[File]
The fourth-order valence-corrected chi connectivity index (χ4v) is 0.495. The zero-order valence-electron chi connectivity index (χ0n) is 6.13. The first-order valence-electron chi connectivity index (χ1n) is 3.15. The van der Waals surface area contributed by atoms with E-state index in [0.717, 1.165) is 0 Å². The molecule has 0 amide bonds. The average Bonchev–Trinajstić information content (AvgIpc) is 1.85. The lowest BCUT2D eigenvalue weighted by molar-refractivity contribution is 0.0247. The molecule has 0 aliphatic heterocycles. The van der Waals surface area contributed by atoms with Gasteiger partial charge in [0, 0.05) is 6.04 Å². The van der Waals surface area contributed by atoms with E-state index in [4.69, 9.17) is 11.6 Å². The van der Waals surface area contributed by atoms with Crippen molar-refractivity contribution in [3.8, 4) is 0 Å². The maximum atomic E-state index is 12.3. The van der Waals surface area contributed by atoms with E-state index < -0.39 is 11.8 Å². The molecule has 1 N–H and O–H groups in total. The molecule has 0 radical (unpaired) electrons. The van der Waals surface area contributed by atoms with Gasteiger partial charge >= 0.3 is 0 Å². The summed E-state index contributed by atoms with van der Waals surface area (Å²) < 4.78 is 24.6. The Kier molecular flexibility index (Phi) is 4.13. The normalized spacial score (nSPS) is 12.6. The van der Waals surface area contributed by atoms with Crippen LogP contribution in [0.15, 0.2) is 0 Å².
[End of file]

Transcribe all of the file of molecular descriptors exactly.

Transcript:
The fourth-order valence-corrected chi connectivity index (χ4v) is 0.495. The zero-order valence-electron chi connectivity index (χ0n) is 6.13. The first-order valence-electron chi connectivity index (χ1n) is 3.15. The van der Waals surface area contributed by atoms with E-state index in [0.717, 1.165) is 0 Å². The molecule has 0 amide bonds. The average Bonchev–Trinajstić information content (AvgIpc) is 1.85. The lowest BCUT2D eigenvalue weighted by molar-refractivity contribution is 0.0247. The molecule has 0 aliphatic heterocycles. The van der Waals surface area contributed by atoms with Gasteiger partial charge in [0, 0.05) is 6.04 Å². The van der Waals surface area contributed by atoms with E-state index in [4.69, 9.17) is 11.6 Å². The van der Waals surface area contributed by atoms with Crippen molar-refractivity contribution in [3.8, 4) is 0 Å². The maximum atomic E-state index is 12.3. The van der Waals surface area contributed by atoms with E-state index < -0.39 is 11.8 Å². The molecule has 1 N–H and O–H groups in total. The molecule has 0 radical (unpaired) electrons. The van der Waals surface area contributed by atoms with Gasteiger partial charge >= 0.3 is 0 Å². The summed E-state index contributed by atoms with van der Waals surface area (Å²) < 4.78 is 24.6. The Kier molecular flexibility index (Phi) is 4.13. The normalized spacial score (nSPS) is 12.6. The van der Waals surface area contributed by atoms with Crippen LogP contribution in [0.15, 0.2) is 0 Å².